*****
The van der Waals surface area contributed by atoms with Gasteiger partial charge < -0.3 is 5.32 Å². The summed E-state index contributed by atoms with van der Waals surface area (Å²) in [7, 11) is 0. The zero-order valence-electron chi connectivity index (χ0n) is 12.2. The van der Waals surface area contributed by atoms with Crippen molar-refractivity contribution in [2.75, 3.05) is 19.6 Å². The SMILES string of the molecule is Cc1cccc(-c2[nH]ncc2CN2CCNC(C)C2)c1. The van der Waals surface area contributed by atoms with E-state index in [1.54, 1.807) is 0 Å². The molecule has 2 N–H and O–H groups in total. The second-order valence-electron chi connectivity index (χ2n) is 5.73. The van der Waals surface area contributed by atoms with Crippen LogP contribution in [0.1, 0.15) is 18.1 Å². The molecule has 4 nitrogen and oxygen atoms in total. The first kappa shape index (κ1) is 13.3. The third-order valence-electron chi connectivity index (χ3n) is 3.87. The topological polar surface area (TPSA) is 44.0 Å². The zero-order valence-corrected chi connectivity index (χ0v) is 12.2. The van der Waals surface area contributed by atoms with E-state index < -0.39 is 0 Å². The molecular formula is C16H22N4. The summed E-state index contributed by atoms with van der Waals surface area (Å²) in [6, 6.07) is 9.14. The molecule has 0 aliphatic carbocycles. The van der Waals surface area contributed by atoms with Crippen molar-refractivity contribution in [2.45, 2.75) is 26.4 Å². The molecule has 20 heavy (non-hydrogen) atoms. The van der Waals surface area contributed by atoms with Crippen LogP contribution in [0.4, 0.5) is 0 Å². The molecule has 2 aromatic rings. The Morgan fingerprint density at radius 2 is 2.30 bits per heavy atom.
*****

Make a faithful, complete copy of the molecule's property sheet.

The van der Waals surface area contributed by atoms with Gasteiger partial charge < -0.3 is 5.32 Å². The summed E-state index contributed by atoms with van der Waals surface area (Å²) in [7, 11) is 0. The zero-order valence-electron chi connectivity index (χ0n) is 12.2. The van der Waals surface area contributed by atoms with Crippen molar-refractivity contribution in [2.75, 3.05) is 19.6 Å². The SMILES string of the molecule is Cc1cccc(-c2[nH]ncc2CN2CCNC(C)C2)c1. The van der Waals surface area contributed by atoms with E-state index in [1.54, 1.807) is 0 Å². The molecule has 2 N–H and O–H groups in total. The second-order valence-electron chi connectivity index (χ2n) is 5.73. The van der Waals surface area contributed by atoms with Crippen LogP contribution in [0.1, 0.15) is 18.1 Å². The molecule has 4 nitrogen and oxygen atoms in total. The first kappa shape index (κ1) is 13.3. The third-order valence-electron chi connectivity index (χ3n) is 3.87. The topological polar surface area (TPSA) is 44.0 Å². The zero-order valence-corrected chi connectivity index (χ0v) is 12.2. The van der Waals surface area contributed by atoms with E-state index < -0.39 is 0 Å². The molecular formula is C16H22N4. The summed E-state index contributed by atoms with van der Waals surface area (Å²) in [6, 6.07) is 9.14. The molecule has 0 aliphatic carbocycles. The van der Waals surface area contributed by atoms with Crippen molar-refractivity contribution in [2.45, 2.75) is 26.4 Å². The molecule has 20 heavy (non-hydrogen) atoms. The van der Waals surface area contributed by atoms with Crippen LogP contribution in [0.4, 0.5) is 0 Å². The molecule has 2 aromatic rings. The Morgan fingerprint density at radius 2 is 2.30 bits per heavy atom.